I hear it again and again, not said aloud, but implied as they open their mouths to tell me their problems. “Not in my house. Not on my street. Not in my building. Not in my neighbourhood. Not on my bus.” It is the inference of those considered ‘normal’ in our society when they come in contact with one of ‘those.’ When we, anyone in our society, splits into the ‘thems, thoses and they’ it is based in some form of bias, separating from the whole of us, to me and I, but not them, those or they. The those, in reference in this story, are the many in our society that are mentally ill.

thumbnail_mental illness not criminal
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[I wrote this blog, weeks before the fateful day a young man, consumed within his mental paranoia, went along Danforth Ave in Toronto and shot numerous persons, killing two . I waited to post this, as the pain and sorrow of  mourning over this senseless atrocity swept over this city. Even now, I wonder, is it too soon? But the fact is, there are hundreds of thousands of persons with mental illness who walk among us every day. They all do not commit murders. Their voices needed to be heard. ]

Of course, I’m not talking about the multitudes of functioning mentally ill persons in our society, and yes they do exist. They are stabilized on medications, usually have a high level of family support and are often referred to as ‘high functioning.’ This means that even while having a mental illness, they capably contribute in society, appearing to function on a day-to-day bases somewhat ‘normally.’ These are often the invisible mentally ill persons, or those that ‘pass’ without being ‘found out.’ Their struggles are no less real, and can lead to incapacitation at times, but for today, they go unnoticed, unlabelled and unrecognized. Yes they are among us.

The intolerance I am talking about though, are concerning those that are off their medications, usually again. They are on street corners, signs held up asking for money. Some my be high on drugs, or looking for money for the next hit. Others might quietly be talking to themselves, as they respond to some internal chatter in their heads. Generally, their hygiene is lacking and they may appear homeless. Some may be delusional, hallucinating, unable to care for themselves, or even sometimes dangerous. These are all the people whom we get calls about. A well-intentioned neighbour, a loved one, a landlord or roommate or even a stranger. They all look to the police to do something, anything. But many of these calls, under the pretext of altruism in trying to help a suffering human being, are sometimes anything but that. More often than not, it is to just take them away and out of the space the ‘normal’ person feels is being invaded and causing them discomfort.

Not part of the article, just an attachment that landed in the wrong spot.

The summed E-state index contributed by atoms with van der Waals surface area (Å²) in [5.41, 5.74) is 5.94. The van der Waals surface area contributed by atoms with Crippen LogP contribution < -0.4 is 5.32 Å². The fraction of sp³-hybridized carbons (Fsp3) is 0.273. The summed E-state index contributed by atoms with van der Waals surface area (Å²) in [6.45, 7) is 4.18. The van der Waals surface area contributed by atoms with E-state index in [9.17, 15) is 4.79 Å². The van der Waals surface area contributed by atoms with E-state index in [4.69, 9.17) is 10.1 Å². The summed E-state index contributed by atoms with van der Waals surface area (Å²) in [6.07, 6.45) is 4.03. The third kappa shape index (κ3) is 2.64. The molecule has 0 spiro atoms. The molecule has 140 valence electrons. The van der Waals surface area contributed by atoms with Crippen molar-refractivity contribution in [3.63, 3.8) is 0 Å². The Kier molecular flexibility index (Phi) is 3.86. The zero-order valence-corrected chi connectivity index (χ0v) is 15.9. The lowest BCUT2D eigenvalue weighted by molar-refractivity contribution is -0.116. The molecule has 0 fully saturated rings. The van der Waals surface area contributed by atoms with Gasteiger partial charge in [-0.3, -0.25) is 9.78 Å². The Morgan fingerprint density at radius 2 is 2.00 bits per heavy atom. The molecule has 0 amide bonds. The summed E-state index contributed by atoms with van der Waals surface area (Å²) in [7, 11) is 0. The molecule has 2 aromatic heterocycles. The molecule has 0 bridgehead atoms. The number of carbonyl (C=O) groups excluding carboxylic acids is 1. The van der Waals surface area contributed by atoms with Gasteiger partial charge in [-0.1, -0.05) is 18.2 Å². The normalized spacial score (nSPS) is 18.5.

I spend a lot of time trying to explain and educate people about how being mentally ill isn’t again the law.  The police can’t just take away every human right and dignity from this person just because you are uncomfortable with them. The law is clear, under the Mental Health Act, the police may apprehend someone and take them to the hospital if they are unable to care for themselves or are at immediate danger of harming themselves or others. Immediate really means imminent, and that pretty well means someone who is actively suicidal or homicidal, or is so caught up in their inner world they have stopped eating and hydrating, for example.

We live in a city where we don’t get to pick our neighbours and where we run into all  kinds of people we have no control over. If you want something different, then buy a property with ten acres and a tall fence surrounding it and work from home. That is neither a luxury or reality for most of us. Tolerance is the way and should be extended to persons suffering from mental health illness as well.  People who would shudder to think themselves a racist or homophobic for example, would  never think of saying aloud, “Please take that person away cause their colour makes me feel uncomfortable.” Yet, these same persons, don’t hesitate to ask one of them to be removed from the bus, shelter, corner, lobby, store restaurant and etc. Our mentally ill persons are seen as  second class citizens in this society. And yes, I use that bus, shelter, corner, lobby,  store and restaurant too.

So, I’m just saying, check your biases and intolerances. It’s not okay. Being crazy isn’t a crime. However, discrimination towards a mentally ill person IS an offence.

;      #stopthestigma    #iwantyoutoknow


One thought on “From the Streets: Mental Illness is NOT a Crime.

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